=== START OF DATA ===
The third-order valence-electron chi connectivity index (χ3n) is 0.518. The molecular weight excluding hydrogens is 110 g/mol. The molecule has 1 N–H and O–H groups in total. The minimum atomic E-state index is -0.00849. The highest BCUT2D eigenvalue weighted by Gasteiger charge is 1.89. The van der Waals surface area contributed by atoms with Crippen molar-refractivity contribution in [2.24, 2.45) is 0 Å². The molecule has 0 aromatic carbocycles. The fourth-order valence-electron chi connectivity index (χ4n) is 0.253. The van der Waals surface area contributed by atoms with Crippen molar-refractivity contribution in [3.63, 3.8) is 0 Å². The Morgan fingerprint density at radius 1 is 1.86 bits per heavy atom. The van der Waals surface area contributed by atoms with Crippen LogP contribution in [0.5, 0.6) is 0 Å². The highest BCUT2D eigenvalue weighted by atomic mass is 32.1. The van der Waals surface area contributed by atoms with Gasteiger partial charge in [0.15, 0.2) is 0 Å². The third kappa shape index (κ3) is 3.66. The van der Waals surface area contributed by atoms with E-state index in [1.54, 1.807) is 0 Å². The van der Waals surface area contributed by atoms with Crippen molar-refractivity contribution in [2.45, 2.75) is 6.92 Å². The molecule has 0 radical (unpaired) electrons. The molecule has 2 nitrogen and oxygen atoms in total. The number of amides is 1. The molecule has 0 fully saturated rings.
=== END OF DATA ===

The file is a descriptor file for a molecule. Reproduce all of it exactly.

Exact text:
The third-order valence-electron chi connectivity index (χ3n) is 0.518. The molecular weight excluding hydrogens is 110 g/mol. The molecule has 1 N–H and O–H groups in total. The minimum atomic E-state index is -0.00849. The highest BCUT2D eigenvalue weighted by Gasteiger charge is 1.89. The van der Waals surface area contributed by atoms with Crippen molar-refractivity contribution in [2.24, 2.45) is 0 Å². The molecule has 0 aromatic carbocycles. The fourth-order valence-electron chi connectivity index (χ4n) is 0.253. The van der Waals surface area contributed by atoms with Crippen molar-refractivity contribution in [3.63, 3.8) is 0 Å². The Morgan fingerprint density at radius 1 is 1.86 bits per heavy atom. The van der Waals surface area contributed by atoms with Crippen LogP contribution in [0.5, 0.6) is 0 Å². The highest BCUT2D eigenvalue weighted by atomic mass is 32.1. The van der Waals surface area contributed by atoms with Gasteiger partial charge in [0.15, 0.2) is 0 Å². The third kappa shape index (κ3) is 3.66. The van der Waals surface area contributed by atoms with E-state index in [1.54, 1.807) is 0 Å². The van der Waals surface area contributed by atoms with Crippen molar-refractivity contribution in [2.45, 2.75) is 6.92 Å². The molecule has 0 radical (unpaired) electrons. The molecule has 2 nitrogen and oxygen atoms in total. The number of amides is 1. The molecule has 0 fully saturated rings.